TY - JOUR

T1 - Fractional model of concrete hereditary viscoelastic behaviour

AU - Di Paola, Mario

AU - Granata, Michele Fabio

PY - 2017

Y1 - 2017

N2 - The evaluation of creep effects in concrete structures is addressed in the literature using different predictive models, supplied by specific codes, and applying the concepts of linear viscoelastic theory with ageing. The expressions used in the literature are mainly based on exponential laws, which are introduced in the integral expression of the Boltzmann principle; this approach leads to the need of finding approximated numerical solutions of the viscoelastic response. In this study, the hereditary fractional viscoelastic model is applied to concrete elements, underlining the convenience of using creep or relaxation functions expressed by power laws. The full reciprocal character of creep and relaxation, described through the power laws, is shown in Laplace domain, and the basic theorems of linear viscoelastic theory are re-written. In order to simplify the solution of fractional expressions, the Grünwald–Letnikov approach is followed and a discretization of fractional operators is applied through a simple matrix procedure. Two cases are examined: The first is the application of the fractional model to the creep laws supplied by international codes, finding the power law which approximates in the best way the creep curve given by the B3 predictive model. The second one is the application to the experimental data of an actual concrete mixture, for which the corresponding power law is found and introduced in the fractional model. A best-fitting procedure is applied to obtain the two parameters of power law in order to describe the hereditary character of concrete creep; afterwards, ageing is interpreted through the variation of coefficients with time. A third application on a concrete beam shows the suitability of the proposed model to the estimation of the delayed deformations of actual concrete structures.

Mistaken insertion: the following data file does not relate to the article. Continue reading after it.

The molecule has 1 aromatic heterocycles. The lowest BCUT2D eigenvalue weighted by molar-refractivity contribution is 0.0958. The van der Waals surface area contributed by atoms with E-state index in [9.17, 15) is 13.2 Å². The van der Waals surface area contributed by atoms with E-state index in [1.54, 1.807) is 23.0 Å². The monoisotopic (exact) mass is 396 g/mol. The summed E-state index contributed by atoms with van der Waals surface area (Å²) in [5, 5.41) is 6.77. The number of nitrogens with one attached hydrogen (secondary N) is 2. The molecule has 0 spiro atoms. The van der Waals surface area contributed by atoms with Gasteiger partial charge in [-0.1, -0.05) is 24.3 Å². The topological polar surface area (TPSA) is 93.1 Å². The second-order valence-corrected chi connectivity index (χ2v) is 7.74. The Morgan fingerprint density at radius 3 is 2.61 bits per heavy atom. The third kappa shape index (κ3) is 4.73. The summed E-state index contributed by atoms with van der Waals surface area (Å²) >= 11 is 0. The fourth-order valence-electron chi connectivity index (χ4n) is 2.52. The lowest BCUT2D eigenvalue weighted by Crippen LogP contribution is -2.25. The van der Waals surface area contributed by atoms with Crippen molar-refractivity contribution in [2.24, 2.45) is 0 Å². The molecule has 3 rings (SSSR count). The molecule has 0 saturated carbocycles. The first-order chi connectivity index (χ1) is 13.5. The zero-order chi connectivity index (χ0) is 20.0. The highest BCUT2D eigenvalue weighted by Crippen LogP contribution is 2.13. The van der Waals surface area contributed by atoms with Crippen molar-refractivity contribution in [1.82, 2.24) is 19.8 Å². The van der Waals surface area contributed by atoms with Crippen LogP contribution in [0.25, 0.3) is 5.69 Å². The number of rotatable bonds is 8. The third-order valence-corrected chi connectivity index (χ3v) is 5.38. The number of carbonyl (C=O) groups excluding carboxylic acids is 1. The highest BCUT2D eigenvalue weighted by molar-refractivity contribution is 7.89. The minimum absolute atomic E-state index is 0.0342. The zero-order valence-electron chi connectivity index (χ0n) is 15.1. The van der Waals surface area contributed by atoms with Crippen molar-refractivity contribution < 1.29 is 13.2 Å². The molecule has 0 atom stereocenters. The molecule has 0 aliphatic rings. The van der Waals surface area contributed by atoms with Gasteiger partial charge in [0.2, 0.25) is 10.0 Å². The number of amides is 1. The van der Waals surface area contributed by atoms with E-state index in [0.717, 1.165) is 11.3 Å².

AB - The evaluation of creep effects in concrete structures is addressed in the literature using different predictive models, supplied by specific codes, and applying the concepts of linear viscoelastic theory with ageing. The expressions used in the literature are mainly based on exponential laws, which are introduced in the integral expression of the Boltzmann principle; this approach leads to the need of finding approximated numerical solutions of the viscoelastic response. In this study, the hereditary fractional viscoelastic model is applied to concrete elements, underlining the convenience of using creep or relaxation functions expressed by power laws. The full reciprocal character of creep and relaxation, described through the power laws, is shown in Laplace domain, and the basic theorems of linear viscoelastic theory are re-written. In order to simplify the solution of fractional expressions, the Grünwald–Letnikov approach is followed and a discretization of fractional operators is applied through a simple matrix procedure. Two cases are examined: The first is the application of the fractional model to the creep laws supplied by international codes, finding the power law which approximates in the best way the creep curve given by the B3 predictive model. The second one is the application to the experimental data of an actual concrete mixture, for which the corresponding power law is found and introduced in the fractional model. A best-fitting procedure is applied to obtain the two parameters of power law in order to describe the hereditary character of concrete creep; afterwards, ageing is interpreted through the variation of coefficients with time. A third application on a concrete beam shows the suitability of the proposed model to the estimation of the delayed deformations of actual concrete structures.

KW - Concrete

KW - Convolution integrals

KW - Creep

KW - Fractional operators

KW - Linear viscoelasticity

KW - Relaxation

KW - Concrete

KW - Convolution integrals

KW - Creep

KW - Fractional operators

KW - Linear viscoelasticity

KW - Relaxation

UR - http://hdl.handle.net/10447/431006

M3 - Article

VL - 87

SP - 335

EP - 348

JO - Archive of Applied Mechanics

JF - Archive of Applied Mechanics

SN - 0939-1533

ER -